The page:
These developments with regard to the digital economy offer a glimpse into what U.S. MNCs are up against in the years ahead. The Wayfair decision, coupled with favorable economic conditions, has provided the perfect landscape for unreported tax matters to become material. Transactions involving acquisitions and divestitures are currently the norm and in connection with these transactions, particularly in the United States, unreported sales tax continues to be a key sticking point in pending sale or purchase transactions if a company has not ensured a proper plan for tax compliance. The consequences for lack of adequate planning include, but are not limited to, large escrows, purchase price adjustments, and possibly uncomfortable discussions about sales tax exposure during negotiations. Internal finance teams are responsible for ensuring these companies comply with the applicable laws. Along with their other responsibilities, having personnel with an appropriate skill set or available time may be an additional challenge.

As companies evaluate the impact of exposure for noncompliance with sales tax regulations, they should review FASB Accounting Standards Codification Topic 450, Contingencies, and IAS37, Provisions, Contingent Liabilities and Contingent Assets, as appropriate. These standards, which outline the accounting and disclosure requirements for loss and gain contingencies, cover the risk of loss for sales taxes. An estimated loss from a contingency is recognized only if available information indicates (1) it is probable an asset has been impaired or a liability has been incurred at the reporting date and (2) the amount of the loss can be reasonably estimated. Loss contingencies that do not meet both criteria for recognition may still need to be disclosed in the financial statements.

Further, it is important for companies to evaluate whether they have historical tax liabilities prior to registering in a state. If a company has sales tax nexus due to physical presence in a state and has not filed returns, the state can assert the filing responsibility retroactively because there is no statute of limitation. However, if nexus is due to recently enacted economic nexus standards, the liability is generally limited to the date from which the state enacted the new provisions. A key element of South Dakota's law that received approval from the Supreme Court was that it could not be retroactively applied.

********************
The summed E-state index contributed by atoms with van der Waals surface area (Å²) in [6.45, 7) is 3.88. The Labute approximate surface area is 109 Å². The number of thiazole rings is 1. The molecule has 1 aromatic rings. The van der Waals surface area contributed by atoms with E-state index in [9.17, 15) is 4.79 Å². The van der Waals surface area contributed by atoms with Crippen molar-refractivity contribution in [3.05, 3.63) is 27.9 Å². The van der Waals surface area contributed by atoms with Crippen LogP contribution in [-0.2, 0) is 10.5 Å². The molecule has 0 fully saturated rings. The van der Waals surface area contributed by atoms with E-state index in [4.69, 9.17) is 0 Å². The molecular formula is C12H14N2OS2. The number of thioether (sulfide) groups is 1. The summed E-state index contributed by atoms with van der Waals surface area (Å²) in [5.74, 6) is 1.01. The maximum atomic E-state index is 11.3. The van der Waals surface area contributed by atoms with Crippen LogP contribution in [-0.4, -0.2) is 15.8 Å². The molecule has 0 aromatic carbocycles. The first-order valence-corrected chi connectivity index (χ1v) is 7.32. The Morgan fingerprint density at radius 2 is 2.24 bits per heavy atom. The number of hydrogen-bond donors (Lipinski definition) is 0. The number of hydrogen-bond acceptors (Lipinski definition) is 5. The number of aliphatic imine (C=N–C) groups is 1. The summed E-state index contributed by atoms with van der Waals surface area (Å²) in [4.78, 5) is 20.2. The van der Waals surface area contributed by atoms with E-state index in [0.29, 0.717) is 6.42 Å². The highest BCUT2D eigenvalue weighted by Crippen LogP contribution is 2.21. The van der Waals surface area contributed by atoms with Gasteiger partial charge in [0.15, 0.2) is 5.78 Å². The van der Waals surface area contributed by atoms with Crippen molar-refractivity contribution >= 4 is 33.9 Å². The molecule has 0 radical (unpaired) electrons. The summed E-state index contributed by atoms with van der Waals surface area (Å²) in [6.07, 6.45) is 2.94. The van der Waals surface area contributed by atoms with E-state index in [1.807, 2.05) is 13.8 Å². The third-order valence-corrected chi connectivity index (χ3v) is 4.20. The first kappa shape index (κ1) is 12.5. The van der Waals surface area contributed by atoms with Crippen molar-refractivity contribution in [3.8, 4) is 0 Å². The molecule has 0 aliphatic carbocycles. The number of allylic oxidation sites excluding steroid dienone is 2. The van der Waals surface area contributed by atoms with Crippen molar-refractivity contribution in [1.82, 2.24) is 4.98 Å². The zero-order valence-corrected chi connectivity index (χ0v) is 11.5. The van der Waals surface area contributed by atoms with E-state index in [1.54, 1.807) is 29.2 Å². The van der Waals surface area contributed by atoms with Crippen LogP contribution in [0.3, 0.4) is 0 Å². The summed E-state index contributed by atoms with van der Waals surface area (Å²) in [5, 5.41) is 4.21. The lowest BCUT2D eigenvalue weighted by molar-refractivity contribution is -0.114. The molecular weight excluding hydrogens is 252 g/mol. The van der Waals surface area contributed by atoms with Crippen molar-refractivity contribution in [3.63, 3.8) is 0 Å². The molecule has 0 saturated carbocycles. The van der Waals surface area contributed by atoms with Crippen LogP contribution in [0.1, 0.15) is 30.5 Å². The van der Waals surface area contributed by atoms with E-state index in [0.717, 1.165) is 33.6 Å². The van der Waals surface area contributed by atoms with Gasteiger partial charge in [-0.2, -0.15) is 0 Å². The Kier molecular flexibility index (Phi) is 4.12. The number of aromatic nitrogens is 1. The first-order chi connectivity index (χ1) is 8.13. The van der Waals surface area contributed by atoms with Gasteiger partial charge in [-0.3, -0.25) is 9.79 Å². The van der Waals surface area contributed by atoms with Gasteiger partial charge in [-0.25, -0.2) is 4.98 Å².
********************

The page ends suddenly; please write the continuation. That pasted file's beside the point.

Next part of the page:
All states that impose a sales tax have either enacted or promulgated economic nexus standards or are currently proposing to do so. The majority of states have two standards for determining economic nexus: gross sales and number of transactions. While some states limit these laws to sellers of tangible personal property only, several also impose it upon sellers of services. Sellers of custom software will most likely fall into the service category while sellers of prewritten software will most likely be considered to sell tangible personal property. Sales of software as a service (SaaS) may fall into either category depending on the state. While states have begun to address the sourcing of intangible revenue streams, most still provide little or no guidance.

The OECD's initiatives are anticipated to draw tax revenues to jurisdictions where income is "earned," and, as such, will entail a fundamental change to thinking about nexus. This change will require several levels of consensus, and there will be real and perceived winners and losers as to revenue streams. Each jurisdiction's approach to the digital economy, with unilateral action being undertaken at present, as well as the consensus solution being developed by the OECD, need to be monitored.

Given the multiple jurisdictions involved, this can be an exhaustive exercise, which requires a controlled process to keep up with the developments in individual jurisdictions and the OECD in order to alleviate double taxation where possible. From financial statements to tax compliance, U.S. MNCs will have to determine how to report taxable income by jurisdiction while also telling the whole story of the organization's overall taxable income. For U.S. MNCs, that effort will include filing IRS Form 8975, Country-by-Country Report.

Simplification is still a pipe dream

Proactive analysis of the various U.S. state sales tax laws, as well as monitoring of the impending digital economy guidance on a global basis, may require a U.S. MNC to crystallize internal controls and processes, including worldwide compliance functions. It is anticipated that such controls and processes will be evergreen and fluid and heavily monitored for impending changes.

EditorNotes

Mark Heroux, J.D., is a principal with the Specialty Tax Services Group at Baker Tilly Virchow Krause LLP.

For additional information about these items, contact Mr. Heroux at 312-729-8005 or mark.heroux@bakertilly.com.

Unless otherwise noted, contributors are members of or associated with Baker Tilly Virchow Krause LLP.